An Interactive Exhibit of Yves Klein’s Greatest Works

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The Yves Klein Blue is no ordinary blue. Wonderfully intense and mesmerizing to behold, the ultramarine shade is so rich in its brilliance, it’s no wonder that’s the color for which Yves Klein is known. Made from a matte, synthetic resin binder, the French artist created and trademarked the “International Klein Blue” pigment in 1960, and it went on to become the theme of his monochromatic works—both in painting and performance art. And on a larger scale, IKB not only shaped the landscape of art, but it also influenced pop culture, appearing in literature, music (most notably by the Blue Man Group), and film.

The inventor of monochrome, Klein was a pioneer of contemporary art. And to honor his achievements—fittingly, on the 90th anniversary of his birth—an interactive retrospective, “Yves Klein—The Interactive Exhibition: The Vibration of Color,” will run from July 6 to Sept. 30 in the late artist’s hometown Nice, France (the first of many; the exhibit is expected to travel worldwide for 10 years).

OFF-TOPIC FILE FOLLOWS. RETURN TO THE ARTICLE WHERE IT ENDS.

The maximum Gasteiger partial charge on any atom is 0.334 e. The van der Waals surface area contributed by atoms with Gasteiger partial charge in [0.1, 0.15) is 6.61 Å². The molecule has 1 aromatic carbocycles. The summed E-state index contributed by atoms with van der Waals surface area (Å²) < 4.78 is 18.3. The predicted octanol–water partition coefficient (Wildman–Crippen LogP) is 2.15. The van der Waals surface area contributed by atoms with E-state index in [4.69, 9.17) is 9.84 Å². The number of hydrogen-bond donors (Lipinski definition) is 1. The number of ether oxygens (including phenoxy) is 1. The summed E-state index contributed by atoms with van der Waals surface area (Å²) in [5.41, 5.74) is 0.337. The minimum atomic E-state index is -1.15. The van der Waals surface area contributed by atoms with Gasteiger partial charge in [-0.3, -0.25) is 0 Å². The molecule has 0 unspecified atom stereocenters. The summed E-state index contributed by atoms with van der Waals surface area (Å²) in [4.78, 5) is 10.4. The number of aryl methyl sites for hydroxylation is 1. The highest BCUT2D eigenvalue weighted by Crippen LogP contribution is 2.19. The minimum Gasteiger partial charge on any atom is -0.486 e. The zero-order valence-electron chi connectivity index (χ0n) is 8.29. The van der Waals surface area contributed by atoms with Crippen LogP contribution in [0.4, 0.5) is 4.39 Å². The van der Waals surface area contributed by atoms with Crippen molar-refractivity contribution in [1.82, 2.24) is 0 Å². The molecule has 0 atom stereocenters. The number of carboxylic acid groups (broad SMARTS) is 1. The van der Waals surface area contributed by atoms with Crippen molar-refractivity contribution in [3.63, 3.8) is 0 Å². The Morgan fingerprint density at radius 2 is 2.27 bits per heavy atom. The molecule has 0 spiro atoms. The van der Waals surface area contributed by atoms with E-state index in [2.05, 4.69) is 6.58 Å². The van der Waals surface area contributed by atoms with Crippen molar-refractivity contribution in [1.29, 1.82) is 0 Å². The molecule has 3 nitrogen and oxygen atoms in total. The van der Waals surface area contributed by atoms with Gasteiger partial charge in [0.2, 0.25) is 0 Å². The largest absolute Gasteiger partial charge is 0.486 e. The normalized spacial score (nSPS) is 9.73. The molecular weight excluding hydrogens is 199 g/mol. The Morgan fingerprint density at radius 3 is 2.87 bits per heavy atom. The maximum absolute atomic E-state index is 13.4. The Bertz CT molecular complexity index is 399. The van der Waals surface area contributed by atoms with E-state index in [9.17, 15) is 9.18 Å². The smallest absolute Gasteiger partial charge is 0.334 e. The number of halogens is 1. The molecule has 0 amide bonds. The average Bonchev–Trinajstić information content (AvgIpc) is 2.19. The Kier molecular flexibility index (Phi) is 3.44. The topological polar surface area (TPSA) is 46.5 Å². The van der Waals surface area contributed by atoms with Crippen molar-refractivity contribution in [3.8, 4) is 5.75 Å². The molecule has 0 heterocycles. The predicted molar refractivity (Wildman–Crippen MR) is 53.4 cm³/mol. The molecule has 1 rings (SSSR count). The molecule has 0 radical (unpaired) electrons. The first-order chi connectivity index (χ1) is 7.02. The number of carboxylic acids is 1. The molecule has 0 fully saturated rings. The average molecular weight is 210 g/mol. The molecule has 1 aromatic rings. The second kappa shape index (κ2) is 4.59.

But what sets this exhibit apart from others is that Klein’s artworks have been digitalized in 3D and in ultra-HD, allowing viewers to intimately engage with the pieces. Manipulate scenography with movements, virtually spin Klein’s blue sponge sculptures (made possible with motion-detection sensors), and discover his Anthropometries with hand gestures. It’s a tour of Klein’s greatest works, including IKB and the Monotone-Silence Symphony, but more importantly, the exhibit looks into Klein’s lifelong exploration of relationships “between color and matter, between matter and void, and between material and immaterial dimensions” through video and audio devices.

In 1957, on the opening of his exhibit „Yves le Monochrome,“ Klein released 1,001 balloons into the sky, calling it the “Aerostatic Sculpture.” Sixty-one years later, the “Vibrations of Color” exhibit invites viewers to honor that unforgettable moment by downloading 1,001 virtual blue and white balloons onto their phone as a symbolic gesture of balloons floating across Nice.

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